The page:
If I got to ask one question at a presidential debate, it would be this: Christian teachings have long identified greed as one of the seven deadly sins. Do you think greed is a sin, and, if so, how do you define it and how would your policies address it, particularly the racial wealth gap?
(OK, I know, that’s more than one question. But if you only get one shot, you have to wrap in several follow-up questions.)
Joe Biden is a Catholic, Donald Trump a Presbyterian. They should get the question. But if debate organizers allowed time for a little context, I would note that the three wealthiest Americans — Jeff Bezos, Bill Gates, and Warren Buffet — have more combined wealth than the bottom 50 percent of all Americans, according to the website Inequality.org.
Over the past 30 years, white families’ average wealth grew by 84 percent, or triple the rate for black family wealth, according to the 2016 report The Ever-Growing Gap by the Institute of Policy Studies and others. “If average Black family wealth continues to grow at the same pace it has over the past three decades, it would take Black families 228 years to amass the same amount of wealth White families have today.”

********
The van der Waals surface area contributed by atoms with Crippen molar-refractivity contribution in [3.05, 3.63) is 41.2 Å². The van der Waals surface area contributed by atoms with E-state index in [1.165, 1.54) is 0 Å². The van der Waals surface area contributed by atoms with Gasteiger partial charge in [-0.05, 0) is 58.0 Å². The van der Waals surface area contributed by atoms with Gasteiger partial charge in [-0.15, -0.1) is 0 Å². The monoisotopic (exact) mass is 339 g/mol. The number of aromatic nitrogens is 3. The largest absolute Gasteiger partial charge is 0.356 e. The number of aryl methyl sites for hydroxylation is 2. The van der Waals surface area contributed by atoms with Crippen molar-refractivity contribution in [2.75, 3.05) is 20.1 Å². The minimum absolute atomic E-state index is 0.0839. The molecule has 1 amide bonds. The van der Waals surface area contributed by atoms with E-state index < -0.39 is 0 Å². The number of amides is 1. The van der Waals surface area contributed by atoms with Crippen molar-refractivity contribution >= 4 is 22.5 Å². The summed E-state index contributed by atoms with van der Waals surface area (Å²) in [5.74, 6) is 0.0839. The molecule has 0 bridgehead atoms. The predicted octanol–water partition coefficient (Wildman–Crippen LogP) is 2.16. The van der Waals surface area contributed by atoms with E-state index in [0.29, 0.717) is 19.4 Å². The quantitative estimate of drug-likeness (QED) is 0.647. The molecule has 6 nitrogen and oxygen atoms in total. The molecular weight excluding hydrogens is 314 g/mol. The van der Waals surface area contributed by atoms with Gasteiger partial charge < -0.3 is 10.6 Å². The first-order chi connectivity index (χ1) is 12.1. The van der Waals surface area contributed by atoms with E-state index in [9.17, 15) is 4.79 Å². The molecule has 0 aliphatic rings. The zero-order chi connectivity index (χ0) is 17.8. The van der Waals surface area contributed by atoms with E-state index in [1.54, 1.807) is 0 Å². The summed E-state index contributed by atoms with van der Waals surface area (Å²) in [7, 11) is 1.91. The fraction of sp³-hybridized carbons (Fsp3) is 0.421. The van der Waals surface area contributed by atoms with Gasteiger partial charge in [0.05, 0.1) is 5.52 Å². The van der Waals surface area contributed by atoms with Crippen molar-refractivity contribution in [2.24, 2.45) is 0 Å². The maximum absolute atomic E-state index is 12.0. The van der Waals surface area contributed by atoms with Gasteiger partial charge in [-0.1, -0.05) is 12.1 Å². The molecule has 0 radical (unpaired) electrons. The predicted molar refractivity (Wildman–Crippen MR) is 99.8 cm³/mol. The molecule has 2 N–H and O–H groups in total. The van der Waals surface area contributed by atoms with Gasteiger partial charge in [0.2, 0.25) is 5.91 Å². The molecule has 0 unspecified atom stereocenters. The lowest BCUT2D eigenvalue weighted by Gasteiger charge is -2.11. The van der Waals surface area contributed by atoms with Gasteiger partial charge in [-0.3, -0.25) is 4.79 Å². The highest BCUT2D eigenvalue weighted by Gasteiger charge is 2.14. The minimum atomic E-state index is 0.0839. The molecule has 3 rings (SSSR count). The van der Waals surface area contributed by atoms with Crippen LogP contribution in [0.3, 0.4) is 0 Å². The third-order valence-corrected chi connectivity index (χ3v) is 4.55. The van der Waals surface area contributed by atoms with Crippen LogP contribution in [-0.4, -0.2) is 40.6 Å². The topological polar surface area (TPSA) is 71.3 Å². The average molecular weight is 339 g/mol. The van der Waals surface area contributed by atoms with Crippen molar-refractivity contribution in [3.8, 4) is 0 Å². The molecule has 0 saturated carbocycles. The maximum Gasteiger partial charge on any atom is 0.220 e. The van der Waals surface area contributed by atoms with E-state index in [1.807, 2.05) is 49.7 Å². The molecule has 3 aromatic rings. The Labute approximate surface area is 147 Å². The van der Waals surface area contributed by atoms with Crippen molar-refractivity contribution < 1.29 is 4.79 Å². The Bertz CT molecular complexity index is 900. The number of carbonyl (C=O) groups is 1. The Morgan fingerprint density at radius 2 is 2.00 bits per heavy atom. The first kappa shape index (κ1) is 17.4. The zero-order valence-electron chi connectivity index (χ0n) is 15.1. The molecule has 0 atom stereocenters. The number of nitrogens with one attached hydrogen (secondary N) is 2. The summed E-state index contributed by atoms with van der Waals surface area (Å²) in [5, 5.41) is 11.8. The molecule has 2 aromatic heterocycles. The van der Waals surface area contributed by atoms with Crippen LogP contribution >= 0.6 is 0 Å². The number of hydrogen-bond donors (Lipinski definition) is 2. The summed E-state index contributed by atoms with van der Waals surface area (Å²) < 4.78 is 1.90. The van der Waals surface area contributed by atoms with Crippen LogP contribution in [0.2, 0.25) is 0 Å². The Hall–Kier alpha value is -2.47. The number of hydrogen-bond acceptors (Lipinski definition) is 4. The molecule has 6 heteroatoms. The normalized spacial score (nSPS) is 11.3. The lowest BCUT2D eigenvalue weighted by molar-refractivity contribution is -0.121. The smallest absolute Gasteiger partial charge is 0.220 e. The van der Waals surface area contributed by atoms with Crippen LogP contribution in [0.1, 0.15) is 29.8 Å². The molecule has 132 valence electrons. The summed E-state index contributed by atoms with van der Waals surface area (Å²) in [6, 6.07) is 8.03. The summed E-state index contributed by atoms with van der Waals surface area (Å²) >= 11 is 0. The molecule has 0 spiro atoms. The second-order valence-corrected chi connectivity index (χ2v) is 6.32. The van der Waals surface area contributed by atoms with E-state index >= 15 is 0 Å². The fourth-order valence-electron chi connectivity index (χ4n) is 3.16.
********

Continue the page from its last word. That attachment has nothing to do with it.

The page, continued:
It’s a moral question as well as a policy question, and a good question to ask at any number of candidate debates: “How do you understand the racial wealth gap through the lens of your faith tradition and what are your solutions?
For an interesting 5-minute video on the downside of extreme wealth, click here.
If you got one shot to ask a question at a presidential debate, what would you ask?